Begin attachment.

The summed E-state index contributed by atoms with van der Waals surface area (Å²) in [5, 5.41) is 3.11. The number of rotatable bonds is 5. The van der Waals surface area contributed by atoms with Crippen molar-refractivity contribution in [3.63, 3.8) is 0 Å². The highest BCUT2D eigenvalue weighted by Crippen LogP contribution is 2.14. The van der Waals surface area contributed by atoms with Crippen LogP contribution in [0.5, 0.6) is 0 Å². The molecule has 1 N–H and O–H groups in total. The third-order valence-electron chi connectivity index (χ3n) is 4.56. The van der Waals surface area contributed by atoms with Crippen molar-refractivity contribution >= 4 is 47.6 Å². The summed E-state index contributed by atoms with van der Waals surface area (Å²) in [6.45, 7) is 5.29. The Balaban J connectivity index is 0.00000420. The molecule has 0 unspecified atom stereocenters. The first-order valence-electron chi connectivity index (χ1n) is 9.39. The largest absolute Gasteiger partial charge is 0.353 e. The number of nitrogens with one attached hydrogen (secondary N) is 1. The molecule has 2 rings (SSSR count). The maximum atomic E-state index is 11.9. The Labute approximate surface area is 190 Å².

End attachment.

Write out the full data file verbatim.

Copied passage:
The summed E-state index contributed by atoms with van der Waals surface area (Å²) in [5, 5.41) is 3.11. The number of rotatable bonds is 5. The van der Waals surface area contributed by atoms with Crippen molar-refractivity contribution in [3.63, 3.8) is 0 Å². The highest BCUT2D eigenvalue weighted by Crippen LogP contribution is 2.14. The van der Waals surface area contributed by atoms with Crippen LogP contribution in [0.5, 0.6) is 0 Å². The molecule has 1 N–H and O–H groups in total. The third-order valence-electron chi connectivity index (χ3n) is 4.56. The van der Waals surface area contributed by atoms with Crippen molar-refractivity contribution >= 4 is 47.6 Å². The summed E-state index contributed by atoms with van der Waals surface area (Å²) in [6.45, 7) is 5.29. The Balaban J connectivity index is 0.00000420. The molecule has 0 unspecified atom stereocenters. The first-order valence-electron chi connectivity index (χ1n) is 9.39. The largest absolute Gasteiger partial charge is 0.353 e. The number of nitrogens with one attached hydrogen (secondary N) is 1. The molecule has 2 rings (SSSR count). The maximum atomic E-state index is 11.9. The Labute approximate surface area is 190 Å².